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Mead Varieties

Mead (/ˈmiːd/; archaic and dialectal "medd"; from Old English "meodu"[1]), is an alcoholic beverage created by fermenting honey with water, and frequently fruits, spices, grains or hops. (Hops act as a preservative and produce a bitter, beer-like flavor.) The alcoholic content of mead may range from about 8% ABV to more than 20%. The defining characteristic of mead is that the majority of the beverage's fermentable sugar is derived from honey. It may be still, carbonated or naturally sparkling, and it may be dry, semi-sweet or sweet.


Mead variants (From Wikipedia)

  • Acerglyn:      A mead made with honey and maple syrup.
  • Balche: A native Mexican version of      mead.
  • Black mead:      A name sometimes given to the blend of honey and black      currants.
  • Bochet: A mead where      the honey is caramelized or burned separately before adding the water.      Yields toffee, caramel, chocolate and toasted marshmallow flavors.
  • Bochetomel:      A Bochet style mead that also contains fruit such as elderberries, black      raspberries and blackberries.
  • Braggot:      Also called bracket or brackett. Originally brewed with honey and hops,      later with honey and maltundefinedwith or without hops added. Welsh origin      (bragawd).
  • Capsicumel:      A mead flavored with chile peppers, the peppers may be hot or mild.
  • Chouchenn: A kind of mead made in Brittany.
  • Cyser:      A blend of honey and apple juice fermented together; see also cider.
  • Czwórniak      (TSG): A Polish mead,      made using three units of water for each unit of honey.
  • Dandaghare:      A mead from Nepal,      combines honey with Himalayan herbs and spices. It has been      brewed since 1972 in the city of Pokhara.
  • Dwójniak      (TSG): A Polish mead,      made using equal amounts of water and honey.
  • Great mead:      Any mead that is intended to be aged several years. The designation is      meant to distinguish this type of mead from "short mead" (see      below).
  • Gverc      or Medovina:      Croatian      mead prepared in Samobor and many other places. The word      "gverc" or "gvirc' is from the German      "Gewürze" and refers to various spices added to      mead.
  • Hydromel:      Literally "water-honey" in Greek.      It is also the French name for mead. (Compare with      the Catalan hidromelGalician aiguamelPortuguese hidromelItalian idromele and Spanish hidromiel and aguamiel).      It is also used as a name for a light or low-alcohol mead.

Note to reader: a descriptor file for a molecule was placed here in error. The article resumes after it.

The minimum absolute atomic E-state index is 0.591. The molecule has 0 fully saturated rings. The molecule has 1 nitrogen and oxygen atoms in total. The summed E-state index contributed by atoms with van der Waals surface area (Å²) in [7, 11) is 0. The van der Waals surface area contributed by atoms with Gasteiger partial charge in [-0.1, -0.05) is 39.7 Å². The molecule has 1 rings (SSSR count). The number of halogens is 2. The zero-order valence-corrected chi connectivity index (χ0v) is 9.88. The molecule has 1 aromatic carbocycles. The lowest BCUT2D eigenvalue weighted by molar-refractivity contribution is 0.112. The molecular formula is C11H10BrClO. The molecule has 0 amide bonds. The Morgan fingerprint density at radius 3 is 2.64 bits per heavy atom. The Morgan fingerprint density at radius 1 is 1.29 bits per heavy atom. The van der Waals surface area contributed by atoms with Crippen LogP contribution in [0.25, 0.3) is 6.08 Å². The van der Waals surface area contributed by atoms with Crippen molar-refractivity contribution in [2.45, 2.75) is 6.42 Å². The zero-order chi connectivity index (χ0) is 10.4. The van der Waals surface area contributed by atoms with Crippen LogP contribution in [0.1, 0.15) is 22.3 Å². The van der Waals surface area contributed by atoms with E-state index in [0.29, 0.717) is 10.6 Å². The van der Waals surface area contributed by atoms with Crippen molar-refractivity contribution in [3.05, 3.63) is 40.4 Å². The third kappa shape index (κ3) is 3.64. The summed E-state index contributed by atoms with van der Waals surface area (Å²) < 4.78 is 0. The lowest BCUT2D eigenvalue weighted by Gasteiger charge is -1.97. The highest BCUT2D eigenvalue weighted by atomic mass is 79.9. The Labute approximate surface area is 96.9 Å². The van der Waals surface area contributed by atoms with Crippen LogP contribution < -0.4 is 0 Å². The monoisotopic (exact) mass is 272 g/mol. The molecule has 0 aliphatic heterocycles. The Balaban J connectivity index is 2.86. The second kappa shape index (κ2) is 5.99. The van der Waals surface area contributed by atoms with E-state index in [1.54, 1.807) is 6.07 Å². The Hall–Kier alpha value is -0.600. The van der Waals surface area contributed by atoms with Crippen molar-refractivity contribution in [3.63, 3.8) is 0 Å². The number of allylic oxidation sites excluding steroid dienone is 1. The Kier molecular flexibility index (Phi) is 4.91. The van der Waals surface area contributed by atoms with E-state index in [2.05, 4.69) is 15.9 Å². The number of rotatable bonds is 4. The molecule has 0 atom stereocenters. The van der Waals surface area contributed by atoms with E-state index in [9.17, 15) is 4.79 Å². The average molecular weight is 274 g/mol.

• Medica:      Slovenian,      Croatian,      variety of mead.
  • MedovinaCzech,      Croatian,      Serbian,      Montenegrin,      Bulgarian,      Bosnian      and Slovak      for mead. Commercially available in the Czech Republic, Slovakia and      presumably other Central and Eastern-European countries.
  • Medovukha: Eastern Slavic variant      (honey-based fermented drink) .[citation needed]
  • Melomel:      Melomel is made from honey and any fruit. Depending on the fruit base      used, certain melomels may also be known by more specific names (see      cyser, pyment, and morat for examples).
  • Metheglin:      Metheglin is traditional mead with herbs and/or spices added. Some of the      most common metheglins are gingerteaorange peel, nutmeg,      coriander,      cinnamon, cloves or vanilla. Its name indicates that many      metheglins were originally employed as folk      medicines. The Welsh      word for mead is medd, and      the word "metheglin" derives from meddyglyn, a compound of meddyg, "healing" + llyn, "liquor".
  • MidusLithuanian      for mead, made of natural bee honey and berry juice. Infused with carnation      blossoms, acorns, poplar buds, juniper berries and other herbs, it is      often made as a mead distillate or mead nectar, some of the varieties      having as much as 75% of alcohol .[citation needed]
  • Morat:      Morat blends honey and mulberries.
  • Mulsum: Mulsum is not a true      mead, but is unfermented honey blended with a high-alcohol wine.
  • Myod:      Traditional Russian mead, historically available in three major varieties: